Doctors, Pharmaceuticals, and Statisticians
The study, called the Courage Trial, enrolled 2,287 patients at 15 VA medical centers and another 35 hospitals in the United States and Canada. It was sponsored primarily by the VA and the Canadian Institutes of Health Research. Most of the researchers involved have received consulting and lecture fees from major drug companies.
All the patients had at least a 70% blockage of their coronary artery and had chest pains several times per week. Most also had high cholesterol and high blood pressure and many had diabetes.
…All of the patients were placed on multiple medications, including beta-blockers, ACE inhibitors and diuretics to lower blood pressure, statins to decrease cholesterol and blood thinners to prevent clots. They were also counseled about lifestyle programs for smoking cessation, increased exercise and a better diet.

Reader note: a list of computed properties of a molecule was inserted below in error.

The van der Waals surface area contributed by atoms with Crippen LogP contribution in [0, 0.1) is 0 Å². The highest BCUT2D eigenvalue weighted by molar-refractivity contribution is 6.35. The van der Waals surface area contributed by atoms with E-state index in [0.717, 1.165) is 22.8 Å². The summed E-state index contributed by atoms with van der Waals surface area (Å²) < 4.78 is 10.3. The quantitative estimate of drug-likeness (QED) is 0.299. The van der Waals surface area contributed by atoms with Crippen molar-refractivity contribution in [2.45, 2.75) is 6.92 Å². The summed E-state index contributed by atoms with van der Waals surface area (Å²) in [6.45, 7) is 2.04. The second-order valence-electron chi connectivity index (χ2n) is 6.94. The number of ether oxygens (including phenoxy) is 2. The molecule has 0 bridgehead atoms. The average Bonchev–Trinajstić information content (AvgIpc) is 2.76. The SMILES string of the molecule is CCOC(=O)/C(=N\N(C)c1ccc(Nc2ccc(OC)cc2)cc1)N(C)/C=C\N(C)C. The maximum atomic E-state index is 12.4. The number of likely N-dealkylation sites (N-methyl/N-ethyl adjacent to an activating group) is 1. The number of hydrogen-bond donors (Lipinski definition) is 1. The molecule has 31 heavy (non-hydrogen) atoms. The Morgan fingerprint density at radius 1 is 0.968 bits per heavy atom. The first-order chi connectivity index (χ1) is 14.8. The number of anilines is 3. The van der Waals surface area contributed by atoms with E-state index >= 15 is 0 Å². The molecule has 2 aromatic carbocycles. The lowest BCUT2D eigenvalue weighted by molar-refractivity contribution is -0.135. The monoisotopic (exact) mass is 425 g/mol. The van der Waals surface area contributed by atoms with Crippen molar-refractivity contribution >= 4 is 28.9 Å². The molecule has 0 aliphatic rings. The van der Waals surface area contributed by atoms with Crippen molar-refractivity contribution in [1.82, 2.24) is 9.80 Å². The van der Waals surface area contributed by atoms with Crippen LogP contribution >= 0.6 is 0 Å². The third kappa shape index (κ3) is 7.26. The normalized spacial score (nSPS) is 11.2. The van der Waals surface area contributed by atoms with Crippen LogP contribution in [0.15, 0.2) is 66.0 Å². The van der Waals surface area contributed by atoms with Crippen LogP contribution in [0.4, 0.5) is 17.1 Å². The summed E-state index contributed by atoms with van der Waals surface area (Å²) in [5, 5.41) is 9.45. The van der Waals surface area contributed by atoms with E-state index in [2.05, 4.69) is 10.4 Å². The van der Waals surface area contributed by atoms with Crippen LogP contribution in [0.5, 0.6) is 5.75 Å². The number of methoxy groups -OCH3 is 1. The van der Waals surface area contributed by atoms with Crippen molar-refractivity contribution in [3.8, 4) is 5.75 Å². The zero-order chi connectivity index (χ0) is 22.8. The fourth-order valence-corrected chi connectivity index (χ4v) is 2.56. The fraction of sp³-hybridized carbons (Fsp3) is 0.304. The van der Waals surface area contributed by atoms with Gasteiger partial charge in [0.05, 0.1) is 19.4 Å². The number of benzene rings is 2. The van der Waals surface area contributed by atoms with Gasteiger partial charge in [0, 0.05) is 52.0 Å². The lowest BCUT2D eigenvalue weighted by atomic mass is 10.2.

Half the patients also underwent angioplasty and most of them received a stent — a wire-mesh tube inserted into the artery to hold it open after the balloon is withdrawn.
After an average of 4.6 years of monitoring, there were 211 deaths, heart attacks or strokes in the group receiving angioplasty and 202 in the group receiving only drug therapy.
The conclusion is that the angioplasty on average provides no benefit in terms of longevity. The thinking of the researchers is that the other therapies, particularly the medications, take care of the artery problems.
Doctors think that they add value by giving advice on issues such as angioplasty. But the advice of statisticians may be better.
Doctors also think that drug companies earn too much money. But it may be the doctors who earn too much money.
I predict a collision between doctors and statisticians somewhere down the road.